“What we will be focusing on will be building out the system of care, on building out access to treatment and recovery,” she said. “We need to first interrupt the connection to toxic drugs, and we need to work to address the dramatic increase in the degree of toxicity of drugs that are out there right now.”

A new era of decriminalization

In January, B.C. will also become the first jurisdiction in Canada to decriminalize possession of small amounts of some illicit substances for personal use in order to reduce the harms of criminalization that push many people to use alone.

That proposal’s threshold of 2.5 cumulative grams was panned by people who use drugs as too limited in scope to meaningfully decriminalize those who need it most.

The province has also become the first to offer what it calls prescribed safe supply, which are alternatives to illicit street drugs, to more than 14,000 people since 2020.

These prescriptions are weeks-long and for substances that do not truly replace street drugs, The Tyee reported earlier this year.

Whiteside said early evaluation of the prescribed safe supply program shows it is reducing deaths and helping people stabilize their lives.

A small number of federally funded pilot projects also connect just under 500 people in B.C. to pharmaceutical versions of street drugs to directly replace the need for unregulated drugs, known as safe supply. Only people with a diagnosed substance use order can access these, leaving more infrequent and casual users at heightened risk.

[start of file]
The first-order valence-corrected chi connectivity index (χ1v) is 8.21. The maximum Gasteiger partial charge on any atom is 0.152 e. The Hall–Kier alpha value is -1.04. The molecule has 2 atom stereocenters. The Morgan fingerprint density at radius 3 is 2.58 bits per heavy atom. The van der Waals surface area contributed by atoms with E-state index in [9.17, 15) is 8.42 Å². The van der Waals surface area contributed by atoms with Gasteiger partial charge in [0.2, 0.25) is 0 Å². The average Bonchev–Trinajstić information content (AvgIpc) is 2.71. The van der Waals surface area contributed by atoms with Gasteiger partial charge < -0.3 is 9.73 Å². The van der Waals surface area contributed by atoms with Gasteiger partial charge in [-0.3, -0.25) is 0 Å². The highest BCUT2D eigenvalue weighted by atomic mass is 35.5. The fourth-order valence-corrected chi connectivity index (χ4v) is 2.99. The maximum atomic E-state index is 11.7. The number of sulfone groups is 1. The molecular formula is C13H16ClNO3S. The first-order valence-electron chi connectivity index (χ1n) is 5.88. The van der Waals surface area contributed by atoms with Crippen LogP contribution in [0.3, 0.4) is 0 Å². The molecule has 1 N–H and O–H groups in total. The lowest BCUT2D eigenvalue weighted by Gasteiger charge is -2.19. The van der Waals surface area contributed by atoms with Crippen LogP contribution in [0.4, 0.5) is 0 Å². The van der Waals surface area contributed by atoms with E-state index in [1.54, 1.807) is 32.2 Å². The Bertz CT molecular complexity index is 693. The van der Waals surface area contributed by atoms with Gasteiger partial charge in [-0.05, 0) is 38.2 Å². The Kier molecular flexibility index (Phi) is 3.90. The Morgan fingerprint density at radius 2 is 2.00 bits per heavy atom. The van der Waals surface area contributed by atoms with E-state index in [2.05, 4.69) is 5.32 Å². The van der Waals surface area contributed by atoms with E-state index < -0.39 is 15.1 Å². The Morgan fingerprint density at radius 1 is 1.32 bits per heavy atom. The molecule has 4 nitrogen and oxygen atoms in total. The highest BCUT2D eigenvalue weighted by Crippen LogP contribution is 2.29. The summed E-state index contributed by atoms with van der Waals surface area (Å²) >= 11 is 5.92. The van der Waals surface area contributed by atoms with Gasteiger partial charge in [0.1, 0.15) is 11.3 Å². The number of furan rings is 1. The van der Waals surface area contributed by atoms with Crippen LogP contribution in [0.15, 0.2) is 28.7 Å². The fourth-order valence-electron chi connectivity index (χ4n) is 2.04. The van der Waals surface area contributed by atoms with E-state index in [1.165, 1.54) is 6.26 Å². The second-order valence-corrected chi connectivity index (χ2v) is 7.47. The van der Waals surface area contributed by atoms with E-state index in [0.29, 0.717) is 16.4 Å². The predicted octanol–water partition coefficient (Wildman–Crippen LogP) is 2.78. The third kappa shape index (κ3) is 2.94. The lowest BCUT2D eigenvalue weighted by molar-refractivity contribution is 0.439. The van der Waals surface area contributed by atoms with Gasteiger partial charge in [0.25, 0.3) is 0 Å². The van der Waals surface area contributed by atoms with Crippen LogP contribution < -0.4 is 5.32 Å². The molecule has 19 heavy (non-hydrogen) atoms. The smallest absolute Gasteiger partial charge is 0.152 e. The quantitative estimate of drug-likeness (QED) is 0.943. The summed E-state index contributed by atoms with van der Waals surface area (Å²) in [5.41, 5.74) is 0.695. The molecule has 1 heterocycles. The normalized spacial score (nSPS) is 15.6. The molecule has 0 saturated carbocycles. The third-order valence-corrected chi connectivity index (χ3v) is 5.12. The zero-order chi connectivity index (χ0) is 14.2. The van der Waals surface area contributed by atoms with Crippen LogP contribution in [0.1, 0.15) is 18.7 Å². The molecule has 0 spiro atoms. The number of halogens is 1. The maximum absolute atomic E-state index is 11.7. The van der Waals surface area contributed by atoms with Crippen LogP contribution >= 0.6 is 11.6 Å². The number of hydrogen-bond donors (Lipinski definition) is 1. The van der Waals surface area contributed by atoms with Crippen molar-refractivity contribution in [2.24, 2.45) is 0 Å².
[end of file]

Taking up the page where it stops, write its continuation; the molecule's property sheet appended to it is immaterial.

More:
Public health experts and advocates for the rights of people who use drugs say the province’s current efforts, even if expedited, aren't focused enough on replacing the increasingly toxic supply to end the crisis.

A government under fire

Last month, more than 50 experts and frontline workers signed a letter condemning the all-party legislative report on the crisis for not recommending bolder measures, like safe supply, that would separate people from the illicit drug supply.

“This report and its recommendations replicate the same tiresome do-nothing-hope-for-better strategy well-worn by the majority BC NDP government,” read the letter.

Whiteside’s mandate letter includes expanding safe supply efforts, but she did not say what an ideal safe supply program would look like to her or where B.C. could improve.

“I am going to want to have time to talk more into the technical aspects of this before giving you my fully fleshed out view of that issue,” she said.

When asked how she will measure her success in the challenging portfolio, Whiteside said “the number one issue is to try to save people's lives.”

“No question that decreasing the number of toxic drug deaths is going to continue to be the defining objective of all of our government's work,” said Whiteside, noting she’ll also be looking for progress on treatment wait times, child and youth teams in schools and harm reduction.

Whiteside came to government and cabinet in 2020 from a career of union leadership and advocacy for living wages. She says that same sense of duty to advocate for the people affected by the toxic drug crisis and mental health issues will guide her work as minister.

“One important part of this work is to continue to build on the very strong relationships that exist with partner groups who are delivering services and who are advocating for people with lived experience and who are doing their utmost to help in what is an unprecedented public health crisis,” said Whiteside.

“Those are the relationships that are going to guide us and help us get through this.”  [Tyee]